CAIRO - Egypt's central bank made a surprise cut to its overnight interest rates on Thursday, citing a strong drop in inflation and an improvement in other macroeconomic indicators.
The bank lowered its deposit rate to 15.75 percent from 16.75 and its lending rate to 16.75 percent from 17.75, it said in a statement, its first rate cuts since March 2018.
Ten out of 14 economists polled by Reuters said the bank's Monetary Policy Committee (MPC) was unlikely to change its overnight rates, while only four expected it to cut them.
The MPC said data "continued to confirm the moderation of underlying inflationary pressures", leading it to lower rates by 100 basis points.
"This remains consistent with tight real monetary conditions and with achieving the inflation target of 9 percent (plus or minus 3 percentage points) in 2020 Q4 and price stability over the medium term."
Consumer inflation fell to 12.0 percent in December and 12.7 percent in January from 15.7 percent in November, while core inflation edged up to 8.6 percent year in January from 8.3 percent in December.
The MPC said GDP growth had risen slightly to an annual 5.5 percent in last quarter of 2018 and unemployment, at 8.9 percent, had fallen to its lowest since 2010.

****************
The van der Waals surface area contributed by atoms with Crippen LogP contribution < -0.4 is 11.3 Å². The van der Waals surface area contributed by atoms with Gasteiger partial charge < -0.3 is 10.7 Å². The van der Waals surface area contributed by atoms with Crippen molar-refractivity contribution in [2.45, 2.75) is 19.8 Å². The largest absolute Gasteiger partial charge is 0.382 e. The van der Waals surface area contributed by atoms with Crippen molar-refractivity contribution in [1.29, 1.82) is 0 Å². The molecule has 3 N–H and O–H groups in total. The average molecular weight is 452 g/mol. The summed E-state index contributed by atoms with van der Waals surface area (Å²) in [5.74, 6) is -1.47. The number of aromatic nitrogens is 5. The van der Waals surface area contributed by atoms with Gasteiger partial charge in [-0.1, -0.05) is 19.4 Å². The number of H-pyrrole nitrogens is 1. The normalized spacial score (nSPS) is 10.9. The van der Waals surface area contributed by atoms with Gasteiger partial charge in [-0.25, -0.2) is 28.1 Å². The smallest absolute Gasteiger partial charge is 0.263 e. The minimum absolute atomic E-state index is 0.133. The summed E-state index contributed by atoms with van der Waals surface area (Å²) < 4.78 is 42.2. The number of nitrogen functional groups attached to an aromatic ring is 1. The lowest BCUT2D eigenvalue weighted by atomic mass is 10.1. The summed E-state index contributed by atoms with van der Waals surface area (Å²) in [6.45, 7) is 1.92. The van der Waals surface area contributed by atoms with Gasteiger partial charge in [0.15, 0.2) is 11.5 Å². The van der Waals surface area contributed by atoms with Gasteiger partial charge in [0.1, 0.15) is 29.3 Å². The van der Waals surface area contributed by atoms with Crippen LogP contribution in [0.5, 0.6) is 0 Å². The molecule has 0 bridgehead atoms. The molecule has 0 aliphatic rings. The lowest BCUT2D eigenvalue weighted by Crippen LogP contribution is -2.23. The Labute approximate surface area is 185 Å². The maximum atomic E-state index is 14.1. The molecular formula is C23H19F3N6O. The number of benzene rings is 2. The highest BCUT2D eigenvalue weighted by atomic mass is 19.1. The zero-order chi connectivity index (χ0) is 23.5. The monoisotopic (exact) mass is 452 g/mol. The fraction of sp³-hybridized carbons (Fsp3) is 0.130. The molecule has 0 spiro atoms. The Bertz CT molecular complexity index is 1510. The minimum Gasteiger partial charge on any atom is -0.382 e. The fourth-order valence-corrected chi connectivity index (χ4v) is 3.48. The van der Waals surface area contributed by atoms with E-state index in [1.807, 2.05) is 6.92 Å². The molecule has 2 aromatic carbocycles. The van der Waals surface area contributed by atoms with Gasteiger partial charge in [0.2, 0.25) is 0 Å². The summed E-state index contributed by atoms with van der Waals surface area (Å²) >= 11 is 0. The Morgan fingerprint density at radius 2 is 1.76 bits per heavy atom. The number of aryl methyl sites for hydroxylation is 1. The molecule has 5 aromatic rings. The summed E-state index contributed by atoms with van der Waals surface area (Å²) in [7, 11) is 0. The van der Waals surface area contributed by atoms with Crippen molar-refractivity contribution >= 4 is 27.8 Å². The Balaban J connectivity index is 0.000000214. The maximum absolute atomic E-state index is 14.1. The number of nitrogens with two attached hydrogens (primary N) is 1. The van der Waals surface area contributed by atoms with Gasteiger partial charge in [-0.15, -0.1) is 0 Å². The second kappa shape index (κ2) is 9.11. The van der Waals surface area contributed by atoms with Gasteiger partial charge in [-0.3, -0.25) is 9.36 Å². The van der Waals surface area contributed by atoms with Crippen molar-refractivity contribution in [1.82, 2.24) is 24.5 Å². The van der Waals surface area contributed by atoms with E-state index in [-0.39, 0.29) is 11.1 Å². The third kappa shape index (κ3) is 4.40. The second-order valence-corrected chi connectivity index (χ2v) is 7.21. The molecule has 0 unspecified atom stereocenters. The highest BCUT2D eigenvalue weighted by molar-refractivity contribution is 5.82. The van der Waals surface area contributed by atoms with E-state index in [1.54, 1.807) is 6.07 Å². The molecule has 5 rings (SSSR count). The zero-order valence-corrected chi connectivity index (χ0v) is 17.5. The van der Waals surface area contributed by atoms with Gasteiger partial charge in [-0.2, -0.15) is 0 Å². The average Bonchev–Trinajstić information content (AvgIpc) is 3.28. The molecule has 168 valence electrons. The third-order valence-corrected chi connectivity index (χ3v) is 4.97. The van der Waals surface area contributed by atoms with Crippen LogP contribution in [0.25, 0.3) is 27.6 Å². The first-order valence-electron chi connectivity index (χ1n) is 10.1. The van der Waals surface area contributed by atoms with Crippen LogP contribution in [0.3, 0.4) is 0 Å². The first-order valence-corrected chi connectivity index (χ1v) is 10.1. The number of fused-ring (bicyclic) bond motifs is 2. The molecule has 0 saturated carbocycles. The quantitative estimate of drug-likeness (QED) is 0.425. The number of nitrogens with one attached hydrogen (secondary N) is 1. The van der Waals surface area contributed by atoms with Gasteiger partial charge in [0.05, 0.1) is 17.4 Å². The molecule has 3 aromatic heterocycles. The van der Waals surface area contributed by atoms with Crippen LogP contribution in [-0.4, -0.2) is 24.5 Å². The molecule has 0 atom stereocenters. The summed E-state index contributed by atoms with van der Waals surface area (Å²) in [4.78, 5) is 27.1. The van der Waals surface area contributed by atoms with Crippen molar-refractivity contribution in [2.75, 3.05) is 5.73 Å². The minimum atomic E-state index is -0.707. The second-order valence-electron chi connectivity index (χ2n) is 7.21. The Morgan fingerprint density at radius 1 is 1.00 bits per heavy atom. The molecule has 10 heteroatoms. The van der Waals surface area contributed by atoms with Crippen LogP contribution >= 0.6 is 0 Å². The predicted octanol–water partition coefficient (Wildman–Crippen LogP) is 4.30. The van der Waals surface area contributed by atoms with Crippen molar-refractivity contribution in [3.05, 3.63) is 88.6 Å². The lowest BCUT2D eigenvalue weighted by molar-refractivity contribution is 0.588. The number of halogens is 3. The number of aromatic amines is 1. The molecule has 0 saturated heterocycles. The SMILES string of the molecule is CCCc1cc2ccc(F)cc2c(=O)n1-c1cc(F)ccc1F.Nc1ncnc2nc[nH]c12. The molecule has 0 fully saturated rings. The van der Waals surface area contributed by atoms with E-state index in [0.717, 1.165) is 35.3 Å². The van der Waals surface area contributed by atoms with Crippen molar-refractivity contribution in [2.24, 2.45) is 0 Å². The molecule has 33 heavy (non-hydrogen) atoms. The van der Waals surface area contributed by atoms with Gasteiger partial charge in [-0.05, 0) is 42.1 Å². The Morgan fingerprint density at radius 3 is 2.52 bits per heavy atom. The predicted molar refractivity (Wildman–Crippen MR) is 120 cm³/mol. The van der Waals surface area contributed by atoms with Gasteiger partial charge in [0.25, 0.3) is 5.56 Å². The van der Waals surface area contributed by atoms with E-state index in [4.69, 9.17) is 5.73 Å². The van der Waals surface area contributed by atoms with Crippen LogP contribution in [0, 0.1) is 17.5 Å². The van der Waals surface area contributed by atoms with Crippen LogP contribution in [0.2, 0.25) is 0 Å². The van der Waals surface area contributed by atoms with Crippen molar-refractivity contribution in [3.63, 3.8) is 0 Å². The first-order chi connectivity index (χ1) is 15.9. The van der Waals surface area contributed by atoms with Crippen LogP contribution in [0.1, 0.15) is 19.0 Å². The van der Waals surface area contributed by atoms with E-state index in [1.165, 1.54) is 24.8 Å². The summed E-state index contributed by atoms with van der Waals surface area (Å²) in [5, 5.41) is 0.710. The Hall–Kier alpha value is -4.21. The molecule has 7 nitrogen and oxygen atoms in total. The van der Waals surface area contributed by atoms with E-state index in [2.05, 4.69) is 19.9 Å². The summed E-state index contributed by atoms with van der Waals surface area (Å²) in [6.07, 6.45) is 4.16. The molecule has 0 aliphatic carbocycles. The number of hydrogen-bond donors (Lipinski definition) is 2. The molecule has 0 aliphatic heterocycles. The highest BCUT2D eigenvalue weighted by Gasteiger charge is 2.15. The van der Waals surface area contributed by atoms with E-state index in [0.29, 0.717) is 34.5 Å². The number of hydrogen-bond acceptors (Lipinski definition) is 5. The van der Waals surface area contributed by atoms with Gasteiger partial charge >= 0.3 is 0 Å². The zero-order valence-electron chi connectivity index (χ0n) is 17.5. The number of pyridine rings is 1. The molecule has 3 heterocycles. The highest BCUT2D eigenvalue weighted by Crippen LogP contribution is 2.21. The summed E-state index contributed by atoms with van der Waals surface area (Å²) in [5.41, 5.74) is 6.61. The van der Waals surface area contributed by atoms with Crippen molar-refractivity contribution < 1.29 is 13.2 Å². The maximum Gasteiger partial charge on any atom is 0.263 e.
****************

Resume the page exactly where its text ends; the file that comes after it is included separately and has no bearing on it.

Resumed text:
"I think it’s a very good move," Hany Farahat, senior economist at Egyptian investment bank CI Capital, said of the rate cut. "More importantly, it predicts further cuts in policy rates throughout 2019, which is going to be very good for the investment environment."
He said net foreign assets picked up in January and foreign inflows into the treasuries market had increased, accompanied by a 1.5 percentage point fall in yields over the last month.
The MPC last cut interest rates by 100 basis points in March and another 100 bps in February 2018.
"All of the economic indicators were welcoming a reversion to normality," said Wael Ziada, head of investment company Zilla Capital. "The high interest rates were not sustainable."
"Macro relief is imminent. Inflation as you continue to restructure will be an accompanying pain, but short lived with spikes related to time of significant events."
(Reporting by Sami Aboudi and Patrick Werr; Editing by Toby Chopra) ((Sami.Aboudi@thomsonreuters.com; +20223948181;))